Hotel and the Ambassador Hotel, which were judged out of place
because they were only a block above the Nu'uanu Yand an interme-
diate school and the Harris Memorial Church on an adjacent corner.
They were made to relocate. The Senator became the New Senator
and was next door to the famous Wo Fat Chinese Restaurant. The
Ambassador became the Pacific Rooms on Maunakea Street.
Often two or three guys who were pals, or even singly, would visit
one of these places just to talk and socialize with the girls. These visits
kept them off the street and also even served to get bashful guys used
to getting along with girls. The houses were almost like social clubs,
later reminding me ofJimmy Stewart's movie, The Cheyenne Social Club,
and Bert Reynolds's The Best Little Whorehouse in Texas, except that they
were very sparsely furnished. Even so, I would say that Honolulu
Chinatown could have boasted of having 'The Best Little Red-Light
District in the U.S." (Fig. 3 and Fig. 4).
In conversation with the girls, I learned that many had as steady
customers older married men who for some reason or other were not
getting along with their wives. Some would think this was terrible, but
I think that it served to keep families intact. This arrangement was
acceptable to the wives; the "other woman" was not someone the hus-
band would leave home for or lavish money on and thereby break up
It was interesting to learn that as well as the ones mentioned above,
many men, after choosing one particular girl in one of these houses,
would remain more or less faithful to her, very rarely seeing someone
else, as if she were a surrogate wife. When he would come to her
house and be told by the maid (each establishment had a maid, usu-
ally a Hawaiian woman, stationed at the door to screen prospective
customers) that "she's having her flowers" (menstruating), he would
leave and return several days later. I turned out to be one of those.
2 1O THE HAWAIIAN JOURNAL OF HISTORY
My surrogate wife was the first girl I met, nicknamed Bobbie (all had
assumed names), in the Rex Rooms, and it was love at first sight. Some
of these relationships resulted in marriage. I personally knew of one,
but it ended badly for the unfortunate woman as the man turned out
to be a wife beater.
There normally was quite a bit of turnover among the girls, almost
every ship carrying several back and forth between the Islands and
San Francisco, but Bobbie stayed on. She later moved to the Cottage,
never changing in appearance, a quiet girl.
I also learned that some fathers took their university-age sons to
these places so as to relieve their urges for female companionship and
allow them to keep their mind on their studies, undistracted by the
women students. This is indicative of the degree to which the exis-
FIG 3. The former Bungalow Rooms on Smith Street about 1984. (Author's collec-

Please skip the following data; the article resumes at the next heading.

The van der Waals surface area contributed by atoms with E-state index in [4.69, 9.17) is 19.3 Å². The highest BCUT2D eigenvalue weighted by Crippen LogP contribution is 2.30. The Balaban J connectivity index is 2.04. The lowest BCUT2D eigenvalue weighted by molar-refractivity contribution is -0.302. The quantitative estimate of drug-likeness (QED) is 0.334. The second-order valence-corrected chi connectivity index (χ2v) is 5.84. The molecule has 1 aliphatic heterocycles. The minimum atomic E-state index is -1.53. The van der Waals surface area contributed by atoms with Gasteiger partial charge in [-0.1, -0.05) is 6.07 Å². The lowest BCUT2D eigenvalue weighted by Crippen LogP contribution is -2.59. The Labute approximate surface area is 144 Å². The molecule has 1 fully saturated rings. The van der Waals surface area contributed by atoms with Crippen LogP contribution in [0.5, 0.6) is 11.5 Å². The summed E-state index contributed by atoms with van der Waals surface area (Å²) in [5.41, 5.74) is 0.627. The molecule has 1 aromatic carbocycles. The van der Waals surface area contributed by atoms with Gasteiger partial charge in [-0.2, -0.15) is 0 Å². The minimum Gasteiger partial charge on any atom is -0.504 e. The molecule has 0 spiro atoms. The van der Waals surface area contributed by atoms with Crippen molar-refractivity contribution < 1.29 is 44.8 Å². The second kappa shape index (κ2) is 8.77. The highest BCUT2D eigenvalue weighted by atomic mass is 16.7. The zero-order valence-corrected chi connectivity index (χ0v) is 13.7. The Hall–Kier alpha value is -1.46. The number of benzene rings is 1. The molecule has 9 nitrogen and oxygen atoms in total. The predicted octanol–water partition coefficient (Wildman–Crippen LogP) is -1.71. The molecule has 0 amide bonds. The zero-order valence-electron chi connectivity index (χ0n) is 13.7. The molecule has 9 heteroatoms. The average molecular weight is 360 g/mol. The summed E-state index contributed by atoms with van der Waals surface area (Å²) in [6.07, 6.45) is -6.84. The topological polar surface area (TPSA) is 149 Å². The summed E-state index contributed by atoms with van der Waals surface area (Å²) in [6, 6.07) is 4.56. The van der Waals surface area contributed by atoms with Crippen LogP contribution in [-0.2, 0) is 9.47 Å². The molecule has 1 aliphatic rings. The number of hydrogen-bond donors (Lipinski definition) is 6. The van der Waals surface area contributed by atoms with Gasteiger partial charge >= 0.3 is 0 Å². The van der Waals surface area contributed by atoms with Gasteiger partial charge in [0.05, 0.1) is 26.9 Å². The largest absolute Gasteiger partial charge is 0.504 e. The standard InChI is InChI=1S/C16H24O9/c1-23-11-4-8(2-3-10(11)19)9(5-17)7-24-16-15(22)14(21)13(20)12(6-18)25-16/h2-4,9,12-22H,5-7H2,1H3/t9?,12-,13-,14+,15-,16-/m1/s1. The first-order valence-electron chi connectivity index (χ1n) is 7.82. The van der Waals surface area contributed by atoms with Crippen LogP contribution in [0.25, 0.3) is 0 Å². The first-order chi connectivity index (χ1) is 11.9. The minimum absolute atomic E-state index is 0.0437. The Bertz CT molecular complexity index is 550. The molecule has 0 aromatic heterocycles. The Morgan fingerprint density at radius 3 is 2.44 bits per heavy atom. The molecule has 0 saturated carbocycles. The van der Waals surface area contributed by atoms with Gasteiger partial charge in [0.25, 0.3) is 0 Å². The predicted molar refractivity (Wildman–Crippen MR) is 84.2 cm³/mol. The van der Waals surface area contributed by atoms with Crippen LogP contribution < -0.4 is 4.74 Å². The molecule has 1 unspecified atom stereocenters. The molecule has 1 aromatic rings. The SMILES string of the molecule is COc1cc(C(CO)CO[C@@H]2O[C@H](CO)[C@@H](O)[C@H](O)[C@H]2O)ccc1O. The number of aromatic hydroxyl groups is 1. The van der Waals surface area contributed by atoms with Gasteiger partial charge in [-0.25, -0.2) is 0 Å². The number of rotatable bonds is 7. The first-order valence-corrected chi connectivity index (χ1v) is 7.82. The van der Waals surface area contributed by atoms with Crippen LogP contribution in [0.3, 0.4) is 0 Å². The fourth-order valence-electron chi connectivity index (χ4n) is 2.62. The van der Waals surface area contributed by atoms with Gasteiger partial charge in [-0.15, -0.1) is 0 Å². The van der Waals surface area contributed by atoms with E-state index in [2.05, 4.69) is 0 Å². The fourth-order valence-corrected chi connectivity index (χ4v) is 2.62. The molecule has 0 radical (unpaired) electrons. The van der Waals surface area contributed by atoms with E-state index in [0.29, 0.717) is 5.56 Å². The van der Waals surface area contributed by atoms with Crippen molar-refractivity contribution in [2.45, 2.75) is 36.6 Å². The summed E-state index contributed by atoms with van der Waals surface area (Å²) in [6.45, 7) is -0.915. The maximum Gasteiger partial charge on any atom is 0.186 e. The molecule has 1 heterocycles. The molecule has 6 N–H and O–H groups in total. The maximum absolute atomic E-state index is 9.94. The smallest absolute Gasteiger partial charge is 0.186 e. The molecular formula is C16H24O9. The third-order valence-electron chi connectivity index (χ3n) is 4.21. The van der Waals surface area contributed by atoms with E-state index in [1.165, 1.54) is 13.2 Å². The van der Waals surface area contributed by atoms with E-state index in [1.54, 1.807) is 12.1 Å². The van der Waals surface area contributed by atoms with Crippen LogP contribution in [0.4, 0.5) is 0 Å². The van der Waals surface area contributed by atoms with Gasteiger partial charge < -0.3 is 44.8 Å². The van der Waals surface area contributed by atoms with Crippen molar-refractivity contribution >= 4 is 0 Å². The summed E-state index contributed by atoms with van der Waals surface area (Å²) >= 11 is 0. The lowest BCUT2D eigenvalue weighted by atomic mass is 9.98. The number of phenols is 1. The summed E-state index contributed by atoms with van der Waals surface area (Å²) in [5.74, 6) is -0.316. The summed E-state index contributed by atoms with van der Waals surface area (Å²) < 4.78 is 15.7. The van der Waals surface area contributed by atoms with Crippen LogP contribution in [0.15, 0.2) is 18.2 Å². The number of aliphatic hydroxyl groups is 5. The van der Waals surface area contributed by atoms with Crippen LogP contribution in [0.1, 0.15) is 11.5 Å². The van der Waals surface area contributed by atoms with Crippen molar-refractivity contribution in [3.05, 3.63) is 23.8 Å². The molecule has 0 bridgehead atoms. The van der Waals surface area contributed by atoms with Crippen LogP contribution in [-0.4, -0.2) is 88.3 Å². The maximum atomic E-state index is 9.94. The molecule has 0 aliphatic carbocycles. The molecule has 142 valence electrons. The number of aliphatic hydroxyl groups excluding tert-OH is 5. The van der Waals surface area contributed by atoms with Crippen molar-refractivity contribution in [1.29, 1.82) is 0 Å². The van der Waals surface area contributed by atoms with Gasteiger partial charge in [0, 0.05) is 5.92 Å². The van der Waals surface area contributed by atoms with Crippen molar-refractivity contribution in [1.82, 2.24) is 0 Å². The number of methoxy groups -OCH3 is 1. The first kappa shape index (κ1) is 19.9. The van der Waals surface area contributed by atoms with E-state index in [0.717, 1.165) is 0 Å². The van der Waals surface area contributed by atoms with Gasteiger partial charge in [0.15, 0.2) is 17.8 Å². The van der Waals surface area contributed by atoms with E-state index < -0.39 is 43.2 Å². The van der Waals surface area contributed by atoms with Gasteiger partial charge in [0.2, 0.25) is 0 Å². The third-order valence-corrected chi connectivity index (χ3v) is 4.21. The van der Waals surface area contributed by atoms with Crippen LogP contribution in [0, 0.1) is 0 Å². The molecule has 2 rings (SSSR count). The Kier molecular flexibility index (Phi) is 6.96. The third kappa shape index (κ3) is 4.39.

MY EXPERIENCES IN THE RED-LIGHT DISTRICT 211
tence of these illegal but well-run establishments were accepted.
Their existence was a boon also to men who for some reason or other
did not "make out" with girls and enabled them to have some female
The going rate for locals was $2.00, and in those days that
amounted to a full day's wages for the average common working man,
so relationships with the girls were automatically limited by econom-
ics. The rate for servicemen was $3.00. The locals and the servicemen
were given access to two different parts of the establishments, some
by means of separate doors, because many servicemen were not com-
fortable with the idea that the brown-skinned locals of various
nationalities—Hawaiian, Chinese, Japanese, Korean, Filipino, and so
forth—could have the same girls that they did. This separation led
FIG 4. The former Service Rooms on Maunakea and Pauahi streets, about 1984.
2 12 THE HAWAIIAN JOURNAL OF HISTORY
them to believe that the girls were segregated into two groups. In
fact, they were not. The girls serviced all comers.
I was always taken for local because I had developed a deep tan at
the beaches. On one occasion, when I went to the back entrance of
the Service Hotel reserved for locals, a new maid denied me entrance.
I assumed it was because she thought I was not local and wanted me
to go to the front entrance. I went around to the front but was
peremptorily told to go to the back entrance. I went to the back, and
when I was denied entrance once again, I asked why. The maid said,
"I no like Portagee come inside, they too rough with the wahines."
She thought I was Portuguese. I didn't make it into the Service Hotel
The medical attention given to the girls, who in turn carefully
inspected their customers, lessened the spread of venereal disease, or
VD (now termed sexually transmitted diseases, or STD). Also, one
could go to a drugstore and buy a small tube of colloidal silver cream
with which to treat oneself. Additionally, the military maintained sev-
eral prophylaxis stations in the Kukui residential district on the north-
easterly side of Chinatown, where servicemen could go for treatment
after having visited a brothel. This is in sharp contrast to the situations
where prostitution is illegal and therefore unregulated and unsuc-
cessfully suppressed, and amateur prostitutes operating clandestinely